I’ve been working two posts this past week. (Actually, now three, if you include this.) One is completely ready to publish; the other would be ready to publish if I could only stop second-guessing myself. The problem is, they’re both snarky.
“I’m so good at snarky!” I wailed to my walking partner this morning.
“Yes, you are,” she agreed. She has laughed at many of my snarky posts and is one of my most faithful blog followers. She knows.
I was discussing the posts I’d written but not published, my concerns about writing about other people (or gyms, as it were) behind their backs in full view of the public, which could potentially include them.
“I mean, they’re not mean mean; they’re just snarky,” I reiterated of my posts.
“If you’re hesitant about publishing, then you’re better off not publishing,” Connie said.
“I know…,” I resorted to wailing again, calmly. “Snarky just isn’t edifying — and it doesn’t actually demonstrate good character. Even if I have good character.”
Just to be clear, let me define snarky:
Snarky is just a step up (or down) from sarcastic in the scheme of edification and good character. I want my writings to edify. I want them to demonstrate my character — and I want my character to be good.
I have been notably sarcastic much of my life, usually when it’s appropriately funny and not hurtful. In college, we “celebrated” Quad C Week, similar to Lent in that everyone had to give up something they loved, different from Lent in that your friends chose what you gave up and you could — accidentally or on purpose — do what you gave up and pay the penance, a quarter for every occurrence. My friends chose sarcasm — and it was honestly the first time anyone had told me I was sarcastic. (My parents just told me I had a “smart mouth.” I thought they were complimenting me. Often.) During Quad C Week, I gave a lot of money to charity, because I often practiced what I didn’t know I did. I was sarcastic. It wasn’t until much later that I learned I sometimes resort to sarcasm when I’m just too timid to confront a person or a situation and speak the truth in love.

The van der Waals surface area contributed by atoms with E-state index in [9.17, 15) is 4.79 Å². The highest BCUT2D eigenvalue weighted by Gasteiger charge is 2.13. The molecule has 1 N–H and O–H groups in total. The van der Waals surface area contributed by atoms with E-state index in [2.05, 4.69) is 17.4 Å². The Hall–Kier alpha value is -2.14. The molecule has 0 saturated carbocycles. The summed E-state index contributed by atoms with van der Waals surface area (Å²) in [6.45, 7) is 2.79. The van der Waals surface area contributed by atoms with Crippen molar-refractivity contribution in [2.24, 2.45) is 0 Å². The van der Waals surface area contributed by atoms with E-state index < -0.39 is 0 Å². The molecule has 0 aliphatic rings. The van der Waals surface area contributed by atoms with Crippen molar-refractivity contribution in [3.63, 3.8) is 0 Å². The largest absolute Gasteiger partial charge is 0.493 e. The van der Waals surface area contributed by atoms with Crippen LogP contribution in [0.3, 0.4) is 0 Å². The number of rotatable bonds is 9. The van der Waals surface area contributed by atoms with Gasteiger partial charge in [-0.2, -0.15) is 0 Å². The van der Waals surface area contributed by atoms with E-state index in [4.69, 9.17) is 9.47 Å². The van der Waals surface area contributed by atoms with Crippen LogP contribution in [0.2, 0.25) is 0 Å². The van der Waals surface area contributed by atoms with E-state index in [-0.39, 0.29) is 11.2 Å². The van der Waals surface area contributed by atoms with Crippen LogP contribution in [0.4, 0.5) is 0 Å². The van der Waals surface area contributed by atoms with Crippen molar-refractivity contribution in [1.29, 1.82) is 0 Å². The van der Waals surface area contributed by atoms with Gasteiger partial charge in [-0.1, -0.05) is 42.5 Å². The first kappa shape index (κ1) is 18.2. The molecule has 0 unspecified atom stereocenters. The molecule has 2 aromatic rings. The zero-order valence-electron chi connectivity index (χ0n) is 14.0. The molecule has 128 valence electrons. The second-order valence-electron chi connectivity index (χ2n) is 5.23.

And that’s the part of being snarky that makes me hush (or not click on “publish”). In that reflective hush, I can explore my motivation in writing a snarky post. Sometimes I can tame a post into something that edifies. Sometimes I can’t. And sometimes I have to stew with it for awhile.
I thought “snarky and hush” was a good title for my post — in part because it perfectly describes my two tendencies (be snarky and then have second thoughts and hush rather than publish). But I also titled it because it sounds like the title of the 1970s TV show “Starsky and Hutch.” (And any of my former English students are well aware how much “sounds like” means to me.)
Since I was too young to remember more than the name of the show, I looked it up and was delighted to find that Starsky was rather snarky, while Hutch was more hushed. TV.com describes them like this:
On the surface, plain-clothes Detectives Starsky and Hutch were like oil and water. Ken Hutchinson opted very much for the quiet life, being well read, a deep thinker, and enjoying fine cuisine. Dave Starsky, on the other hand, was louder, more brash, enjoying street life and a diet of junk food.
Their personalities might have contrasted, but once together, they meshed perfectly, practically operating and thinking as one, as they rid the streets of muggers, drug pushers, murderers, rapists, racketeers, and similar scum.
“Starsky and Hutch” sounds like “snarky and hush.” Starsky and Hutch the characters were like snarky and hush, respectively.
It was probably a lot easier since they weren’t sharing the same body.
P.S. The image is the car used by Starsky and Hutch in their multi-year series. I thought it symbolic that it, like me, is being kept captive — or being kept protected — by a simple restraint easily overcome but not. It’s better that way.